Photographic illustrations of buildings, architecture details, elements, and forms to enable the user to make visual associations and to begin to recognize styles and elements.

 
Simply Wright by Diane Bresnan Fleming All Ages Rich color photographs illustrate themes of Wright architecture, including harmony with the land, shapes, natural materials, and light. A perfect introduction to the architect’s work for children. This book is only available from the author. Contact Heather Sabin, Monona Terrace Tourism Coordinator at 261-4015, for information.  This is also the book I use in my classroom.  It’s definitely worth it!

 

Stained Glass Window Designs by Dennis Casey    $4.95 Create your own stained glass window with this innovative coloring book. Boldly outlined on transluscent paper, the drawings include designs from the Robie House, Coonley Playhouse, Dana House and the Home and Studio. Available at the Monona Terrace Gift Shop    Order online at the Monona Terrace or contact them at (608) 261-4036  I ordered this one and it has been great in the classroom.  I made copies of it to have at each table for students to reference while they work on their windows.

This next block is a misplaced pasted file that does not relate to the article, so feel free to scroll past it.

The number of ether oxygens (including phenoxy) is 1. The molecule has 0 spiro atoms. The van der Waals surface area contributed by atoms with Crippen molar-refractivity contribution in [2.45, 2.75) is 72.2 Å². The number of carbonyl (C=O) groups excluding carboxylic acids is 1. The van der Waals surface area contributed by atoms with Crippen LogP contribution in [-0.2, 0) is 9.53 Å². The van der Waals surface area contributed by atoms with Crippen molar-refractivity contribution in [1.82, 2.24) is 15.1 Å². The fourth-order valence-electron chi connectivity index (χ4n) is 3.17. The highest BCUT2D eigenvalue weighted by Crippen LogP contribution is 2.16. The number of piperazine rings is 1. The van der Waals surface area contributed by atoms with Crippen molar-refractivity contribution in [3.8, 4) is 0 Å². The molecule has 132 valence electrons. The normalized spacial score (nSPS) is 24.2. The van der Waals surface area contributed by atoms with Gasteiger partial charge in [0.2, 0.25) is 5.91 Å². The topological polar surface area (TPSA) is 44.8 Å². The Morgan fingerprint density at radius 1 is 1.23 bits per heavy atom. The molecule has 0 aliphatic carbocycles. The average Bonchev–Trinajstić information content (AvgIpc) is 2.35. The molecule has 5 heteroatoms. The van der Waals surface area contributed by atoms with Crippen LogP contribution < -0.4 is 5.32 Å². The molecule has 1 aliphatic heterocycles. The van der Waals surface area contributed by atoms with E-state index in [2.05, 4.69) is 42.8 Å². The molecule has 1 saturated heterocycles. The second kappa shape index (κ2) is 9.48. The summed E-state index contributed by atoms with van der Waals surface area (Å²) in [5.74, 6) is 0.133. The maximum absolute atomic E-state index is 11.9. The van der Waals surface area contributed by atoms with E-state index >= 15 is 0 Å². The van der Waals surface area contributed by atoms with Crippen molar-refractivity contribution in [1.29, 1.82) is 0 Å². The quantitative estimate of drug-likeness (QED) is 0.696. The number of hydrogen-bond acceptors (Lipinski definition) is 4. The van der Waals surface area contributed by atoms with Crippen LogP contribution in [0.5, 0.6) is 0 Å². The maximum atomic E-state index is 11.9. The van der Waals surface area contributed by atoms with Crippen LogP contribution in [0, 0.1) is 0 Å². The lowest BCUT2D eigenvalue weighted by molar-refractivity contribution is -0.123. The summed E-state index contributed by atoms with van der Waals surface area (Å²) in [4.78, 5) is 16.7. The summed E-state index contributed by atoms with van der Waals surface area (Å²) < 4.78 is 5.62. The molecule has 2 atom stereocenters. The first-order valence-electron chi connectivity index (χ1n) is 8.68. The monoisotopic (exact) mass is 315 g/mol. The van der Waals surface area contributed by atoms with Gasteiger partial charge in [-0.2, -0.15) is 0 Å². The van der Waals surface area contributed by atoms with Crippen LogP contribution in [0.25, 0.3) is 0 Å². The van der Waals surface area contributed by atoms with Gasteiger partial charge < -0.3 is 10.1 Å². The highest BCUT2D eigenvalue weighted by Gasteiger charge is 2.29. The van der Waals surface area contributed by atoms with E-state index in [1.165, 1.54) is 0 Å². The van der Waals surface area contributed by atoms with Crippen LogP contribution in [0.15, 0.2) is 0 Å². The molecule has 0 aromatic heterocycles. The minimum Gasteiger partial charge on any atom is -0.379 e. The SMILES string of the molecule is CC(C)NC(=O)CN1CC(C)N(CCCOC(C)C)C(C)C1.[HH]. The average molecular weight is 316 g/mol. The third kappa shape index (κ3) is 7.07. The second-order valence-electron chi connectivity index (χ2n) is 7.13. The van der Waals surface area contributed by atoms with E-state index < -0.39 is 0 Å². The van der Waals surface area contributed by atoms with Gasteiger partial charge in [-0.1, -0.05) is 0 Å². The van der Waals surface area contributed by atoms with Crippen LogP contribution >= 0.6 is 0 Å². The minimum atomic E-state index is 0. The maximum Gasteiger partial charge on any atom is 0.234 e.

Under Every Roof: A Kid’s Style and Field Guide to the Architecture of American Houses by Patricia Brown Glenn Ages 9-12
Kid-friendly, colorful illustrations that will help children easily identify elements of a house and different types.

 

What it Feels Like to be a Building
by Forrest Wilson Ages 4-8 With playful drawings and humorous text, the author uses human figures (plus some dogs and rams) to illustrate structural concepts like arches, walls, and compression.

 

 

Web Sites, Architecture Materials for Teachers:
CUBE (Center for the Understanding of the Built Environment) organization offers curriculum and programs on architecture and community education for all ages. Lesson plans are now available on the website.